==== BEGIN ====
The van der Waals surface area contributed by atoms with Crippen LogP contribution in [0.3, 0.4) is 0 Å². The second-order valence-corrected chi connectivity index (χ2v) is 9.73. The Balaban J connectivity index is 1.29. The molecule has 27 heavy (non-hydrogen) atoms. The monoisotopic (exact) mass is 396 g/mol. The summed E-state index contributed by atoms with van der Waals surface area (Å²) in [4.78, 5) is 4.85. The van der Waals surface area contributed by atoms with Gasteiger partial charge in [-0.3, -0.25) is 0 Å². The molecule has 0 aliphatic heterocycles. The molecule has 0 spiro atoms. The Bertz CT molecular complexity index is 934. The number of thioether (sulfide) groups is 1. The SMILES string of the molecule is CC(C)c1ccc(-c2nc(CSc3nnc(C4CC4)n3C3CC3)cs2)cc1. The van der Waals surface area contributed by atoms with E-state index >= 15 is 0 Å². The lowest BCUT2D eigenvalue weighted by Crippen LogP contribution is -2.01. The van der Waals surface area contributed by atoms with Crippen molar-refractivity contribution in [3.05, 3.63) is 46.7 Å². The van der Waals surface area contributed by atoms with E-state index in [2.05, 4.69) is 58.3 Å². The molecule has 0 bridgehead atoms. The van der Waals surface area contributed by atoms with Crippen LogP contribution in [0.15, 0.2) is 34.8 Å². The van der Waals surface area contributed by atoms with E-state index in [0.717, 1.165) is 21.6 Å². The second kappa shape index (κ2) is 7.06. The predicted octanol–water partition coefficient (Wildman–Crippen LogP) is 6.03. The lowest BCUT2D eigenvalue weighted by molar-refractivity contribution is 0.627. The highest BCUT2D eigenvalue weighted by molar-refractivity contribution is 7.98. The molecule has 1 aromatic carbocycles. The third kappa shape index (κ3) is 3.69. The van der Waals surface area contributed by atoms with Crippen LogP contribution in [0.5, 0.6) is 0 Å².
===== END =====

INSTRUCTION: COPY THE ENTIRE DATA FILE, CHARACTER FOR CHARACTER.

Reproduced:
The van der Waals surface area contributed by atoms with Crippen LogP contribution in [0.3, 0.4) is 0 Å². The second-order valence-corrected chi connectivity index (χ2v) is 9.73. The Balaban J connectivity index is 1.29. The molecule has 27 heavy (non-hydrogen) atoms. The monoisotopic (exact) mass is 396 g/mol. The summed E-state index contributed by atoms with van der Waals surface area (Å²) in [4.78, 5) is 4.85. The van der Waals surface area contributed by atoms with Gasteiger partial charge in [-0.3, -0.25) is 0 Å². The molecule has 0 aliphatic heterocycles. The molecule has 0 spiro atoms. The Bertz CT molecular complexity index is 934. The number of thioether (sulfide) groups is 1. The SMILES string of the molecule is CC(C)c1ccc(-c2nc(CSc3nnc(C4CC4)n3C3CC3)cs2)cc1. The van der Waals surface area contributed by atoms with E-state index >= 15 is 0 Å². The lowest BCUT2D eigenvalue weighted by Crippen LogP contribution is -2.01. The van der Waals surface area contributed by atoms with Crippen molar-refractivity contribution in [3.05, 3.63) is 46.7 Å². The van der Waals surface area contributed by atoms with E-state index in [2.05, 4.69) is 58.3 Å². The molecule has 0 bridgehead atoms. The van der Waals surface area contributed by atoms with Crippen LogP contribution in [0.15, 0.2) is 34.8 Å². The van der Waals surface area contributed by atoms with E-state index in [0.717, 1.165) is 21.6 Å². The second kappa shape index (κ2) is 7.06. The predicted octanol–water partition coefficient (Wildman–Crippen LogP) is 6.03. The lowest BCUT2D eigenvalue weighted by molar-refractivity contribution is 0.627. The highest BCUT2D eigenvalue weighted by molar-refractivity contribution is 7.98. The molecule has 1 aromatic carbocycles. The third kappa shape index (κ3) is 3.69. The van der Waals surface area contributed by atoms with Crippen LogP contribution in [0.5, 0.6) is 0 Å².